• Writhing Ingress (1 CP) lets you put an ingress token within 1” of a terrain feature up to 1” thick. Until the end of of the battle your friendly operatives can move through there, basically giving you a portable hole to jump through any piece of terrain you find particularly annoying. 
  • Crossfire (1 CP) gives you a bit of a facsimile of the new Crossfire rule from Codex: Genestealer Cults. Until the end of the turn whenever one of your operatives makes a shooting attack on a target without a crossfire token it gains a crossfire token. If it shoots a target with a crossfire token, then you can retain a single attack dice as a hit without rolling it. This is neat when you remember that your Kelermorph can either mark two targets by himself or create a crossfire on a single target all by his lonesome, which is pretty funny.

Credit: JD Reynolds

Tactical Ploys

Likewise, Wyrmblade teams get four Tactical Ploys.

  • Slink into Darkness (1 CP) can be used only once per operative, and is a ploy you’re likely going to use every single turn. You use the ploy at the end of an operative’s activation to switch them from Engage back to Conceal. There’s so much that keys off this, and it’s going to affect how you plan your movement and actions, since being able to go from conceal to acting and back to conceal is incredibly nasty, especially because it sets you up to Cult Ambush again the following activation.
  • Coiled Serpent (1 CP) is used when you activate someone and change them from Conceal to Engage, after which the first time they fight or shoot they can retain one of their hits as a crit. This is a great added bonus on top of Cult Ambush and again plays very well with the strategy of dropping in and out of conceal with Slink into Darkness.
  • Unquestioning Loyalty (1 CP) is used when your leader or Cult Agent is picked as the target in melee combat. You can pick a friendly Locus or Neophyte within ■ and they can intervene, interrupting with a charge action to get into engagement range, after which they become the target for the combat. This is a great way to protect your fragile, damage-dealing characters from deadly melee combatants and is a great way to keep your Kelermorph safe as he gets close enough to kill things at short range.
  • Hiding (1 CP) is used when you deploy. You can pick up to two of your Neophytes to set up in hiding, During the first turn they can show up anywhere within 6” of your drop zone and more than ■ from enemy operatives and are treated as having just made a Normal move (they lose 1 AP). This can be a clever way to hold back on deploying some key operatives, though it’s not ideal for anyone who might want to charge on the first turn. Theoretically because you have to place within 6 inches of your deployment zone but it does not talk about vertical height, you could pop models onto Vantage points or on top of buildings for 1AP and still have an AP left for shooting, and you can hold revealing them till the last two actions you take in the Turning Point, preventing your Vantage point grenade launcher from being shot at or overwatched.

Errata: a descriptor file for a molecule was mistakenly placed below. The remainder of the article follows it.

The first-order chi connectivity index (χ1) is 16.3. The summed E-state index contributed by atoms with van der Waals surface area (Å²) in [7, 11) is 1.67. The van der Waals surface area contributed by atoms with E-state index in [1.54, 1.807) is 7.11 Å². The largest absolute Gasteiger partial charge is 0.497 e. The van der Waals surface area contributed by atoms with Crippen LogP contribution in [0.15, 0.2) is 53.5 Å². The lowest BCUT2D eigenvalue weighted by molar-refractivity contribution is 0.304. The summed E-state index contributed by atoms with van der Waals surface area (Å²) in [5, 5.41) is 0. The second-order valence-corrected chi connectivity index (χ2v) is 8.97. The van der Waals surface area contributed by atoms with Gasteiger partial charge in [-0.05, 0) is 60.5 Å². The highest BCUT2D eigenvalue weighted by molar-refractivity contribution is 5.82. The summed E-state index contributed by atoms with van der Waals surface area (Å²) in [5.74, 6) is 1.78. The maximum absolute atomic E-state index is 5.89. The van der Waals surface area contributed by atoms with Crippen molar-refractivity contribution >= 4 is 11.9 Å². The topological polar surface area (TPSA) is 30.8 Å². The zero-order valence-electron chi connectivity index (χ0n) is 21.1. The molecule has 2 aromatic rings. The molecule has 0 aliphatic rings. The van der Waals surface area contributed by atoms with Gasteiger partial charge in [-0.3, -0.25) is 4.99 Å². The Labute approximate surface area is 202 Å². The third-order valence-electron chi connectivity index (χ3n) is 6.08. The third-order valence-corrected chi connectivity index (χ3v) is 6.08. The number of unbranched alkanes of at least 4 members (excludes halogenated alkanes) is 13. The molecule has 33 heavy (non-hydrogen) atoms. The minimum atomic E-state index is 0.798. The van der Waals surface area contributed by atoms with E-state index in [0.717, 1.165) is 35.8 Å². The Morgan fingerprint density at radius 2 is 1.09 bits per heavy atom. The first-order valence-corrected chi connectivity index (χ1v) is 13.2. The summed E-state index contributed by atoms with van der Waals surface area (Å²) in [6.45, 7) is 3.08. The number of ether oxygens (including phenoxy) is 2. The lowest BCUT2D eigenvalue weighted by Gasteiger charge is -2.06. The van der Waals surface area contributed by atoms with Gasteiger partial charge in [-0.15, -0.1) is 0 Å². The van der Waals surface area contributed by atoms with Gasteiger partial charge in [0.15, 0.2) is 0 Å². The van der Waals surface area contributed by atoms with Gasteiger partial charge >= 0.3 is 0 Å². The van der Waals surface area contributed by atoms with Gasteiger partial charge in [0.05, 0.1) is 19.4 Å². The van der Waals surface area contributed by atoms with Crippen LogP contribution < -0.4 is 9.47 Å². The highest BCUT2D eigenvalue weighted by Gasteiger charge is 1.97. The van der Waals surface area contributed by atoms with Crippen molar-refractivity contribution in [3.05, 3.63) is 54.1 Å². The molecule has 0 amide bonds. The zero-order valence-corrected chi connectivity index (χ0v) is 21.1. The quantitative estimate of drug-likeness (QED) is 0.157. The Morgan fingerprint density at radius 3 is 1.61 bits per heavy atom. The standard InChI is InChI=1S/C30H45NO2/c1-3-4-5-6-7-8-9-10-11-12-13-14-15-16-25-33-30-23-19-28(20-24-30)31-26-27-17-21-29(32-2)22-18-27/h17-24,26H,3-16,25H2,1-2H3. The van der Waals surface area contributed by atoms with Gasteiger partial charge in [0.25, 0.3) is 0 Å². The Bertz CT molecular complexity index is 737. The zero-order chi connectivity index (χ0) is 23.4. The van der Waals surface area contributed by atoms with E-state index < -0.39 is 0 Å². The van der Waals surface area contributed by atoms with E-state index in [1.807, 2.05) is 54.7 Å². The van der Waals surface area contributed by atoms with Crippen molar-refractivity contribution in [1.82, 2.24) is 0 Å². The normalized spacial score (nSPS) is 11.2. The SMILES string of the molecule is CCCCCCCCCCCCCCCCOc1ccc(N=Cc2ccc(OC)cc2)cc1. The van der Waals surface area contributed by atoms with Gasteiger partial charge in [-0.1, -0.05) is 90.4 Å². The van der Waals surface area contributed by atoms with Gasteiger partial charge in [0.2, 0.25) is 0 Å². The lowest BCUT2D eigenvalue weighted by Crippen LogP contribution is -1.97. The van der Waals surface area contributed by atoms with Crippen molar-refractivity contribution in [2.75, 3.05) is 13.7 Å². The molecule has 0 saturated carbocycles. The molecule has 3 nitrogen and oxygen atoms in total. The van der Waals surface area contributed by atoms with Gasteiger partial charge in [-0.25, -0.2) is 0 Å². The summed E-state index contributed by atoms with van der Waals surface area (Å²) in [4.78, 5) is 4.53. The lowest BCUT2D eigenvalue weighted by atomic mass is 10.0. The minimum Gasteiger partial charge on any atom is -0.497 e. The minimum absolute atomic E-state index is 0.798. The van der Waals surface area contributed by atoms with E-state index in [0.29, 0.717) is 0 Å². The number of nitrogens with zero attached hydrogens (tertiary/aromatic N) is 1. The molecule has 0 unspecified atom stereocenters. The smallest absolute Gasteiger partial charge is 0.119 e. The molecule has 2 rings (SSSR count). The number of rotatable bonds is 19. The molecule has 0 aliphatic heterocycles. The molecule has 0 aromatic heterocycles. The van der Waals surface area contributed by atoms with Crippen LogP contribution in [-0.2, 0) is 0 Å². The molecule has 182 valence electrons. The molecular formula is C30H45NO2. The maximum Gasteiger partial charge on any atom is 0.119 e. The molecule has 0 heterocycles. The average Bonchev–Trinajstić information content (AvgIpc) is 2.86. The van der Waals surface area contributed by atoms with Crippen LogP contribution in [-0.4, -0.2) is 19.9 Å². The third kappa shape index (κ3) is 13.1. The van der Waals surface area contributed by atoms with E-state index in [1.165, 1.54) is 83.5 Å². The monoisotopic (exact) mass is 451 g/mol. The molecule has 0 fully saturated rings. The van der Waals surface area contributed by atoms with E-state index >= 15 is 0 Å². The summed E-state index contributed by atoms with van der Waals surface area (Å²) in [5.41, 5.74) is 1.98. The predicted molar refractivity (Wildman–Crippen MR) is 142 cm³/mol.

Equipment

Thanks to the Preternatural Assassin rule, only your Neophytes can get equipment. There are a few options here – Climbing Equipment (1 EP) gives you free vertical movement traversing terrain. If you want some grenade options, you have those as well – Frag Grenades (2 EP) and Blasting Charges (3 EP), both give you one-use, short range Blast weapons with Indirect, and each gives you 4 attacks at BS 3+, with Frags giving you 2/3 damage and Blasting charges giving you 3/4. Spotlight is one of the more useful pieces of equipment, letting you pay 3 EP to ensure that an enemy operative visible to your operative and within ⬟ cannot be Obscured – this makes them an ideal partner to a Sanctus Sniper. ANd the Cult Talisman (2 EP) lets you retain one of your normal saves as a crit save any time you’re shot at, something you’ll likely want to put on your leader and/or heavy gunners to save them in a pinch.

If you’re looking for a little extra melee prowess, you can give any operative a Cult Knife for 1 EP, which improves their melee attack by 1 die. This is a small improvement, and probably the best way to spend leftover EP, but it’s not particularly useful.

Wyrmblade Kill Team
Wyrmblade Kill Team. Credit – Soggy

Building a Team

Building a roster for Wyrmblade Cults is pretty straightforward. You want all the options, and you have the room to have them.

Kelermorph
Locus
Sanctus Sniper
Sanctus Talon
Neophyte Leader with Bolt Pistol and Power Pick
Neophyte Icon Bearer with Autogun
Neophyte Gunner with flamer
Neophyte Gunner with grenade launcher
Neophyte Gunner with webber
Neophyte Heavy Gunner with heavy stubber
Neophyte Heavy Gunner with mining laser
Neophyte Heavy Gunner with seismic cannon
Neophyte Brood adept with autogun
Neophyte Brood adept with autogun
Neophyte Brood adept with autogun
Neophyte Brood adept with autogun
Neophyte Brood adept with autogun
Neophyte Brood adept with shotgun
Neophyte Brood adept with shotgun
Neophyte Brood adept with shotgun

From there what you’ll actually take into your missions will depend on what you need. I really like the idea of having the Kelermorph running around up front with support from the Locus, so I tend to think about bringing the following to most games:

Neophyte Leader – Cult Talisman
Kelermorph
Locus
Gunner with Grenade Launcher
Gunner with Flamer
Icon Bearer with Autogun – Cult Talisman
Heavy Gunner with Mining Laser – Cult Talisman
Heavy gunner with Seismic Cannon – Cult Talisman
Neophyte Brood Adept with Shotgun – Frag Grenade
Neophyte Brood Adept with Autogun
Neophyte Brood Adept with Autogun
Neophyte Brood Adept with Autogun

Rob: This kill team is really more about short- and mid-ranged play, and the grenade launcher and seismic cannon play into this with profiles that can shift as the team’s operatives move in. The Locus and the Kelermorph stay relatively close together, so the Locus can interrupt enemies trying to sneak past and attack the Kelermorph. The goal is to stick to the shadows and shoot things off key objectives. I’ll be interested to test it out and see how it plays.